The No Child Left Behind Act was passed as a response to persistent gaps in school performance between racial and ethnic groups. The act requires that all public school children perform at their grade level in reading and math by 2014. It requires states to raise the qualifications of new teachers, and to verify the qualifications of existing teachers. In return, the act provides poorer school districts with more money, and gives all states and school districts greater flexibility in how they use federal educational funds.

To make sure schools progress adequately toward their goals, the act sanctions schools that don’t meet yearly benchmarks. Schools that consistently miss these marks risk losing their students, federal money, and, ultimately, control of their institution.

The act worked—at first. In the 2002-03 school year, the largest school systems in the United States—and prime targets for No Child Left Behind—nearly doubled their average rate of improvement in reading and math combined. But a Stanford University study shows that, in 11 of 15 states studied, student achievement test scores leveled off or declined a year later. Researchers in another study found that unless improvement is drastically increased, most schools throughout the nation won’t come even close to the requirement of 100 percent proficiency by 2014.

That’s not necessarily the fault of schools, Waltman says. Many of the factors that go into student performance—learning disabilities, English proficiency, and motivation—are out of the school’s control. “Some students are better at some things. Some students struggle with many things. In order to have a test where all students can be proficient, the bar of excellence has to be set very low,” she says.

Under No Child Left Behind, states decide what their students should learn and when, and some have lowered their expectations, apparently in the hopes of staying compliant with the law. Education Secretary Margaret Spellings recently chastised Utah officials for setting proficiency levels so low in 2003 that  74 percent of white eighth-graders and 47 percent of Hispanics tested “proficient or advanced” in math on the state’s exam, while just 34 percent and seven percent respectively scored at the same level on a national math test.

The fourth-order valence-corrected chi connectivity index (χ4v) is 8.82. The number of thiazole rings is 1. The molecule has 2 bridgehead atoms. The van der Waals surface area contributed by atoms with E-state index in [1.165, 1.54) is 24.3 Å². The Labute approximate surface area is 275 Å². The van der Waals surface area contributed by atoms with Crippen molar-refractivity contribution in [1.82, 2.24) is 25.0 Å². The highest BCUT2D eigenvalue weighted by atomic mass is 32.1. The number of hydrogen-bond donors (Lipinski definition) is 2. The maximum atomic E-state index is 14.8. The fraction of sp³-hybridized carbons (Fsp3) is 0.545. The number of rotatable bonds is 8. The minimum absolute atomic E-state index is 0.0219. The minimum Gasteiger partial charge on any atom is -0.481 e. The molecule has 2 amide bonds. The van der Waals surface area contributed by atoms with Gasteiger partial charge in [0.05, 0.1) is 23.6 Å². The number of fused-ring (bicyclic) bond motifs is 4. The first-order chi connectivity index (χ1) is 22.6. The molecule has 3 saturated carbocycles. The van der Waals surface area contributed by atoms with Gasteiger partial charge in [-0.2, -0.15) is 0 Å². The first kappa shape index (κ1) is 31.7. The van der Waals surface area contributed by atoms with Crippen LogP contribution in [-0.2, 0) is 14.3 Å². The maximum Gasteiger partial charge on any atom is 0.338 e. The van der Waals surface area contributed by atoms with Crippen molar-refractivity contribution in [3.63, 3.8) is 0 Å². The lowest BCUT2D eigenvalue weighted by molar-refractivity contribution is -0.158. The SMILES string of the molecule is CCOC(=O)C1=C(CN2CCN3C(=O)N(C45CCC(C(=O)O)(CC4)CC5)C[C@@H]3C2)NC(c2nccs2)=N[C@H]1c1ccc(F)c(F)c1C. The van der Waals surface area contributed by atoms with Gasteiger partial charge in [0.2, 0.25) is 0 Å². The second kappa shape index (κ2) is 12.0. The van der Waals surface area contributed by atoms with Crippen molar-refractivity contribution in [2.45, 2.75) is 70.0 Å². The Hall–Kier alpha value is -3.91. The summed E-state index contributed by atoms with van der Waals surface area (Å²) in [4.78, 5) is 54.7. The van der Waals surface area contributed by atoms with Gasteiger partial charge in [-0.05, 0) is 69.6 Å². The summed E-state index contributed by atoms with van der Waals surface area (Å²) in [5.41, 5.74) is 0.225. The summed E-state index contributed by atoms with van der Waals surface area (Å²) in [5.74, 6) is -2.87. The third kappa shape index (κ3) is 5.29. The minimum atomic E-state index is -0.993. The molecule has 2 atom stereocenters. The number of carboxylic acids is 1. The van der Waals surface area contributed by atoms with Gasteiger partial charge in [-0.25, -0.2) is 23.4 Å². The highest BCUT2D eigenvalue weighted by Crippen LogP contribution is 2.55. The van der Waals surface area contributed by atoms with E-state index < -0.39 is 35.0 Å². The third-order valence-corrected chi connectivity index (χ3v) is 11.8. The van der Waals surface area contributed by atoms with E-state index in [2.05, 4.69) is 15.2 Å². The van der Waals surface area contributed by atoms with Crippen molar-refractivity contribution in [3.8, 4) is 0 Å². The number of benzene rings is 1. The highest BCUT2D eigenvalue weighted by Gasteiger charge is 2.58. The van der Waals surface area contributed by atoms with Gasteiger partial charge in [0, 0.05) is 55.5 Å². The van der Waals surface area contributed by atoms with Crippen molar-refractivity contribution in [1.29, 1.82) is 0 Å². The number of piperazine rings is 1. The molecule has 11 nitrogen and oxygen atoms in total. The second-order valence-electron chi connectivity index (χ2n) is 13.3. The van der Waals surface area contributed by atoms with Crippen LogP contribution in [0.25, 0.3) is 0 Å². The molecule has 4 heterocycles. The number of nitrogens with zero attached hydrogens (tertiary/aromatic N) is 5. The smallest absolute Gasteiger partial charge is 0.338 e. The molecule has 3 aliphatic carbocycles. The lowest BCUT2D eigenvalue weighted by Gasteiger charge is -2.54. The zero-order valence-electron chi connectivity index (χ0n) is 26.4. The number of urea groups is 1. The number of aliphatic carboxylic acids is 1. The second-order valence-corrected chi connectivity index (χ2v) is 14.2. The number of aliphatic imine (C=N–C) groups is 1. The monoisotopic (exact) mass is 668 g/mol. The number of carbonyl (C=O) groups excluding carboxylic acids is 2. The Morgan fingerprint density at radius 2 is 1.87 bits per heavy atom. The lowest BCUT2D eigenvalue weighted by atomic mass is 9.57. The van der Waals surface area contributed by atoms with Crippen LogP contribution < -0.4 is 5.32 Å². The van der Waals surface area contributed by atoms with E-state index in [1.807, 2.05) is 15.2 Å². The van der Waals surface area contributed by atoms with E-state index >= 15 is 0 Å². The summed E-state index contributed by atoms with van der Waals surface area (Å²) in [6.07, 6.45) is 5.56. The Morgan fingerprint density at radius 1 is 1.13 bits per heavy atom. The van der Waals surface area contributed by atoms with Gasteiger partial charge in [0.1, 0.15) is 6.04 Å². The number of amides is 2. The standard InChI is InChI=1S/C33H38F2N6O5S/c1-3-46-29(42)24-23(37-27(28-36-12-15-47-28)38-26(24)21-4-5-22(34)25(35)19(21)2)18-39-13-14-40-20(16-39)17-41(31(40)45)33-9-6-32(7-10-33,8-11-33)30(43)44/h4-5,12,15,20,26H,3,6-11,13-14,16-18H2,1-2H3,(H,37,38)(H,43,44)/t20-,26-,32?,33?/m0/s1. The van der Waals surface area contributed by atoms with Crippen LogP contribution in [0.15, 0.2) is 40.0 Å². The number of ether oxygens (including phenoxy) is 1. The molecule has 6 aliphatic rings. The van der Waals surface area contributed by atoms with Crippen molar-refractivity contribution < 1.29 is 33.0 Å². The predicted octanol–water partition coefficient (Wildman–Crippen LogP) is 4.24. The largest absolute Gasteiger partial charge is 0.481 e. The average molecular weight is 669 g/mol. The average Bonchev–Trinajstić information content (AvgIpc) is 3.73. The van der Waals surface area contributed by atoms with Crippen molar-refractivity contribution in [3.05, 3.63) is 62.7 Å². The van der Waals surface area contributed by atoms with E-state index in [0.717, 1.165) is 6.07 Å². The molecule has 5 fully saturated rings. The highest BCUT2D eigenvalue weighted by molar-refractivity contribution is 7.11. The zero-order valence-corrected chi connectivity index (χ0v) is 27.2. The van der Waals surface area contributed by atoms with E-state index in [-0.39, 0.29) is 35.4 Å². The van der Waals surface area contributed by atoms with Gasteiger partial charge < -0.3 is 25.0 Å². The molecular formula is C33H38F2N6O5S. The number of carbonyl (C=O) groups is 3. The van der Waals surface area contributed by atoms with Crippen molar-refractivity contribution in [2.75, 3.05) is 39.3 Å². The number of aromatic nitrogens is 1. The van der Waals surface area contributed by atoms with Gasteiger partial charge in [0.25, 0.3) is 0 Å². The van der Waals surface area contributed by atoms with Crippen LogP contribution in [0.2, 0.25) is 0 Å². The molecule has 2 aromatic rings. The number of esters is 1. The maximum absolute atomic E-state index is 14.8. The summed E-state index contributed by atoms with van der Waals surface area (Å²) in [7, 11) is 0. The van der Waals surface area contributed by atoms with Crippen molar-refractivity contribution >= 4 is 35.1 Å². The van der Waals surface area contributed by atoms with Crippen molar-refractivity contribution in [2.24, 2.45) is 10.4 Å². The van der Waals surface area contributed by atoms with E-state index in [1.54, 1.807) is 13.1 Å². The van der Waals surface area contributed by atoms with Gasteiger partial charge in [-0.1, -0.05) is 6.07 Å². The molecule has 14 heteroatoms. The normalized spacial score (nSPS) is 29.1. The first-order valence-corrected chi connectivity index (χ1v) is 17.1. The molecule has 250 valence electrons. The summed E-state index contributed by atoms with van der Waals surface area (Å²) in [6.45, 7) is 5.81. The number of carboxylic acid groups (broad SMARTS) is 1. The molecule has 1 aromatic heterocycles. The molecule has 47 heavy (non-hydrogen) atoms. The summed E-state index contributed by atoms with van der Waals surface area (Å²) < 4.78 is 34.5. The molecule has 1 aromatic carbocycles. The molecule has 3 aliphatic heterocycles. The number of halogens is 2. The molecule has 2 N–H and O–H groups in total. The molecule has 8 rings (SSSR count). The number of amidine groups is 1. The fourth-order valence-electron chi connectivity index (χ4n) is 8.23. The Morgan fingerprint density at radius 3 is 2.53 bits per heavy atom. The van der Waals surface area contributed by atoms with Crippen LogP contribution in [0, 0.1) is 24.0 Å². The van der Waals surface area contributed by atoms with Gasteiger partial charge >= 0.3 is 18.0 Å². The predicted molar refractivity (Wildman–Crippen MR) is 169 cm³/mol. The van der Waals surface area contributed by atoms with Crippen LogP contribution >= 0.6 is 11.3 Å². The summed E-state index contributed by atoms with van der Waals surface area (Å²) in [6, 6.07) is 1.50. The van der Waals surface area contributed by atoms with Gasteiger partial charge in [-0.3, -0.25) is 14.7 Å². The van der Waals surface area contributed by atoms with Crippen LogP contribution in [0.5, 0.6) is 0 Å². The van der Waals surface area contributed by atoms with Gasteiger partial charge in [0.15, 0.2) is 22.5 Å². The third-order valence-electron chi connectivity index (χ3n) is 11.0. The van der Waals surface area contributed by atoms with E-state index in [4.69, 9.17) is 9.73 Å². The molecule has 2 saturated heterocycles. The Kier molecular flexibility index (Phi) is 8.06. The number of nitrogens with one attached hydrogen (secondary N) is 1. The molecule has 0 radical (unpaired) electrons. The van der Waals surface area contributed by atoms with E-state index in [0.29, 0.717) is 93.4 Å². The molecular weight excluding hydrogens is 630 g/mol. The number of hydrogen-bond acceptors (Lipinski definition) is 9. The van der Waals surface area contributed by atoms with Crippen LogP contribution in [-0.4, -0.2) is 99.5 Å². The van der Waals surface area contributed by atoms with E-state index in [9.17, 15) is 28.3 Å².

National attention has focused on other disturbing trends, too. This year, several Hawaii schools were linked to testing irregularities. Last year, Texas officials allowed schools to administer an alternative examination to nine percent of their students, instead of the federally allowed one percent, thereby boosting overall test scores and helping hundreds of Texas schools meet their benchmark.

Waltman is in the middle of a five-year study of changes in instructional practice because of the new accountability rules. She started her study in 2003, gathering baseline data from all Iowa public schools. This year, she collected surveys from teachers and administrators from about 150 schools and will interview instructors during the next school year. Because Iowa is home to Iowa Testing Programs, the company that develops the Iowa Tests of Basic Skills and Iowa Tests of Educational Development, the state has 70 years of K-12 testing data readily available. Waltman will compare those “low stakes” results with new test scores to analyze the effect of teacher accountability on curriculum and testing practices.

It’s too soon for the researcher to make any conclusions, but Waltman has noticed some positive effects of No Child Left Behind. Across all subject areas, teachers are taking more time to help their high school students learn how to read. Schools are more aggressively identifying areas of weakness in curriculum. Teachers in different grade levels are communicating better to fill in gaps and eliminate redundancies in the subjects they teach.